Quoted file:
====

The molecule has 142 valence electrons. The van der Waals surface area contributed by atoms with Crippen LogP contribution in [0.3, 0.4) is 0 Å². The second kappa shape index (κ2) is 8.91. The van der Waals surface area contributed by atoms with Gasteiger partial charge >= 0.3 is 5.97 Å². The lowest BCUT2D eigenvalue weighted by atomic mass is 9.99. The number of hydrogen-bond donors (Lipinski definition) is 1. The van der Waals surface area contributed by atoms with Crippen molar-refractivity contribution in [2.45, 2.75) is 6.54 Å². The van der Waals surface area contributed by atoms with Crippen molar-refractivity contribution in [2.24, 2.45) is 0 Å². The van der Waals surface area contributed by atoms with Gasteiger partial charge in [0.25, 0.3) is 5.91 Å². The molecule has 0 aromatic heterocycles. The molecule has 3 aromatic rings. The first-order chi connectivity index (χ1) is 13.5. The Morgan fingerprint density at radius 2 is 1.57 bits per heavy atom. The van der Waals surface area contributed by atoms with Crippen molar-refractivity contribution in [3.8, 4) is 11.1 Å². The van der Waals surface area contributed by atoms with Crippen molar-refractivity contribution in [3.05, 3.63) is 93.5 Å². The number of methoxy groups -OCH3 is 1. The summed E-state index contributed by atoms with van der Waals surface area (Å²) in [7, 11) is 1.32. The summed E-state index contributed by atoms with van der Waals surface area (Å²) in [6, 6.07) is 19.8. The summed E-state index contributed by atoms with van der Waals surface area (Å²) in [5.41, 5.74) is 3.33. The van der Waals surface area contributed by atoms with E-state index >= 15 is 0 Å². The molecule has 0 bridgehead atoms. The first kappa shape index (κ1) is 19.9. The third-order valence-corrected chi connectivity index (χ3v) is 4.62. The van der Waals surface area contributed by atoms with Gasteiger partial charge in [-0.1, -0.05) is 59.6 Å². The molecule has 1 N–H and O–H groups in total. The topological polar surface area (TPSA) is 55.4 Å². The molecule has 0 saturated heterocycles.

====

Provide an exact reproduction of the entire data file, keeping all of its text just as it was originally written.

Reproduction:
The molecule has 142 valence electrons. The van der Waals surface area contributed by atoms with Crippen LogP contribution in [0.3, 0.4) is 0 Å². The second kappa shape index (κ2) is 8.91. The van der Waals surface area contributed by atoms with Gasteiger partial charge >= 0.3 is 5.97 Å². The lowest BCUT2D eigenvalue weighted by atomic mass is 9.99. The number of hydrogen-bond donors (Lipinski definition) is 1. The van der Waals surface area contributed by atoms with Crippen molar-refractivity contribution in [2.45, 2.75) is 6.54 Å². The van der Waals surface area contributed by atoms with Crippen molar-refractivity contribution in [2.24, 2.45) is 0 Å². The van der Waals surface area contributed by atoms with Gasteiger partial charge in [0.25, 0.3) is 5.91 Å². The molecule has 0 aromatic heterocycles. The molecule has 3 aromatic rings. The first-order chi connectivity index (χ1) is 13.5. The Morgan fingerprint density at radius 2 is 1.57 bits per heavy atom. The van der Waals surface area contributed by atoms with Crippen molar-refractivity contribution in [3.8, 4) is 11.1 Å². The van der Waals surface area contributed by atoms with Crippen molar-refractivity contribution in [3.05, 3.63) is 93.5 Å². The number of methoxy groups -OCH3 is 1. The summed E-state index contributed by atoms with van der Waals surface area (Å²) in [7, 11) is 1.32. The summed E-state index contributed by atoms with van der Waals surface area (Å²) in [6, 6.07) is 19.8. The summed E-state index contributed by atoms with van der Waals surface area (Å²) in [5.41, 5.74) is 3.33. The van der Waals surface area contributed by atoms with E-state index >= 15 is 0 Å². The molecule has 0 bridgehead atoms. The first kappa shape index (κ1) is 19.9. The third-order valence-corrected chi connectivity index (χ3v) is 4.62. The van der Waals surface area contributed by atoms with Gasteiger partial charge in [-0.1, -0.05) is 59.6 Å². The molecule has 1 N–H and O–H groups in total. The topological polar surface area (TPSA) is 55.4 Å². The molecule has 0 saturated heterocycles.